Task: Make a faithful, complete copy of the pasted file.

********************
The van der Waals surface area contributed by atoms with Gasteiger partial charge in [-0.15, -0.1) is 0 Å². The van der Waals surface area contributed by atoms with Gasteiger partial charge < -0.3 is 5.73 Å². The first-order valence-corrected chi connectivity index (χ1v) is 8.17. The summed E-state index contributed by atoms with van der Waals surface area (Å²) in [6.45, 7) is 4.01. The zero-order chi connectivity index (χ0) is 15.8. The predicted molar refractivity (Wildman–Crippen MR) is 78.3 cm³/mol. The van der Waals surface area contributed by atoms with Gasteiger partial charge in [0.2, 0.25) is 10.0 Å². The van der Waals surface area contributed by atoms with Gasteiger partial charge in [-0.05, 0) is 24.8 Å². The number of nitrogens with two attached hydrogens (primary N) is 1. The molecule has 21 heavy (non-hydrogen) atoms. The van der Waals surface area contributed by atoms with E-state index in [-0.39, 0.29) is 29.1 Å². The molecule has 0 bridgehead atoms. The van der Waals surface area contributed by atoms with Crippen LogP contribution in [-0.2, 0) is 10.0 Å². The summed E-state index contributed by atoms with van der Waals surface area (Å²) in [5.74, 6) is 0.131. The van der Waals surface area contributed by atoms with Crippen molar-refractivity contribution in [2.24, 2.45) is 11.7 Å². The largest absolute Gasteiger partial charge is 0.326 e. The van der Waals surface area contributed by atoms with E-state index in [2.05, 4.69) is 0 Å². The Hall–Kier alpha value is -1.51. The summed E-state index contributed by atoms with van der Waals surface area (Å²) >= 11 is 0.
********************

The van der Waals surface area contributed by atoms with Gasteiger partial charge in [-0.15, -0.1) is 0 Å². The van der Waals surface area contributed by atoms with Gasteiger partial charge < -0.3 is 5.73 Å². The first-order valence-corrected chi connectivity index (χ1v) is 8.17. The summed E-state index contributed by atoms with van der Waals surface area (Å²) in [6.45, 7) is 4.01. The zero-order chi connectivity index (χ0) is 15.8. The predicted molar refractivity (Wildman–Crippen MR) is 78.3 cm³/mol. The van der Waals surface area contributed by atoms with Gasteiger partial charge in [0.2, 0.25) is 10.0 Å². The van der Waals surface area contributed by atoms with Gasteiger partial charge in [-0.05, 0) is 24.8 Å². The number of nitrogens with two attached hydrogens (primary N) is 1. The molecule has 21 heavy (non-hydrogen) atoms. The van der Waals surface area contributed by atoms with E-state index in [-0.39, 0.29) is 29.1 Å². The molecule has 0 bridgehead atoms. The van der Waals surface area contributed by atoms with Crippen LogP contribution in [-0.2, 0) is 10.0 Å². The summed E-state index contributed by atoms with van der Waals surface area (Å²) in [5.74, 6) is 0.131. The van der Waals surface area contributed by atoms with Crippen molar-refractivity contribution in [2.24, 2.45) is 11.7 Å². The largest absolute Gasteiger partial charge is 0.326 e. The van der Waals surface area contributed by atoms with E-state index in [2.05, 4.69) is 0 Å². The Hall–Kier alpha value is -1.51. The summed E-state index contributed by atoms with van der Waals surface area (Å²) >= 11 is 0.